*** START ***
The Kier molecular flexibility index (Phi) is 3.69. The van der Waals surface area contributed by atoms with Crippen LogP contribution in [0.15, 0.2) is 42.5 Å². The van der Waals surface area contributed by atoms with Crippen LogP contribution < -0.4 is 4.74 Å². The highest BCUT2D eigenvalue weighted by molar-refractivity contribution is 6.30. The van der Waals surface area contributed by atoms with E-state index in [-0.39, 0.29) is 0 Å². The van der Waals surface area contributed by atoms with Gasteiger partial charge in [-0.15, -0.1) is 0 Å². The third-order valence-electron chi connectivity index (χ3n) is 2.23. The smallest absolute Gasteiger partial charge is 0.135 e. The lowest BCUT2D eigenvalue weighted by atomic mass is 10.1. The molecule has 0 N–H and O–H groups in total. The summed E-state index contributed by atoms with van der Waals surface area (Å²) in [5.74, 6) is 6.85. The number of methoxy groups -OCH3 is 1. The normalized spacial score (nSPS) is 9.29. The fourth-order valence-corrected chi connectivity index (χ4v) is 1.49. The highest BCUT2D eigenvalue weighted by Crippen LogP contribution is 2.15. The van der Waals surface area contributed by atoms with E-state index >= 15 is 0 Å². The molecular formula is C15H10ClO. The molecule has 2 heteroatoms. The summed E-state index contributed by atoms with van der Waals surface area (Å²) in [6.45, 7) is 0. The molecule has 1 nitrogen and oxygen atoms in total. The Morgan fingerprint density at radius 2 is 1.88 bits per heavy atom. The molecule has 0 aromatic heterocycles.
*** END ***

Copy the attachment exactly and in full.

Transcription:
The Kier molecular flexibility index (Phi) is 3.69. The van der Waals surface area contributed by atoms with Crippen LogP contribution in [0.15, 0.2) is 42.5 Å². The van der Waals surface area contributed by atoms with Crippen LogP contribution < -0.4 is 4.74 Å². The highest BCUT2D eigenvalue weighted by molar-refractivity contribution is 6.30. The van der Waals surface area contributed by atoms with E-state index in [-0.39, 0.29) is 0 Å². The van der Waals surface area contributed by atoms with Gasteiger partial charge in [-0.15, -0.1) is 0 Å². The third-order valence-electron chi connectivity index (χ3n) is 2.23. The smallest absolute Gasteiger partial charge is 0.135 e. The lowest BCUT2D eigenvalue weighted by atomic mass is 10.1. The molecule has 0 N–H and O–H groups in total. The summed E-state index contributed by atoms with van der Waals surface area (Å²) in [5.74, 6) is 6.85. The number of methoxy groups -OCH3 is 1. The normalized spacial score (nSPS) is 9.29. The fourth-order valence-corrected chi connectivity index (χ4v) is 1.49. The highest BCUT2D eigenvalue weighted by Crippen LogP contribution is 2.15. The van der Waals surface area contributed by atoms with E-state index >= 15 is 0 Å². The molecular formula is C15H10ClO. The molecule has 2 heteroatoms. The summed E-state index contributed by atoms with van der Waals surface area (Å²) in [6.45, 7) is 0. The molecule has 1 nitrogen and oxygen atoms in total. The Morgan fingerprint density at radius 2 is 1.88 bits per heavy atom. The molecule has 0 aromatic heterocycles.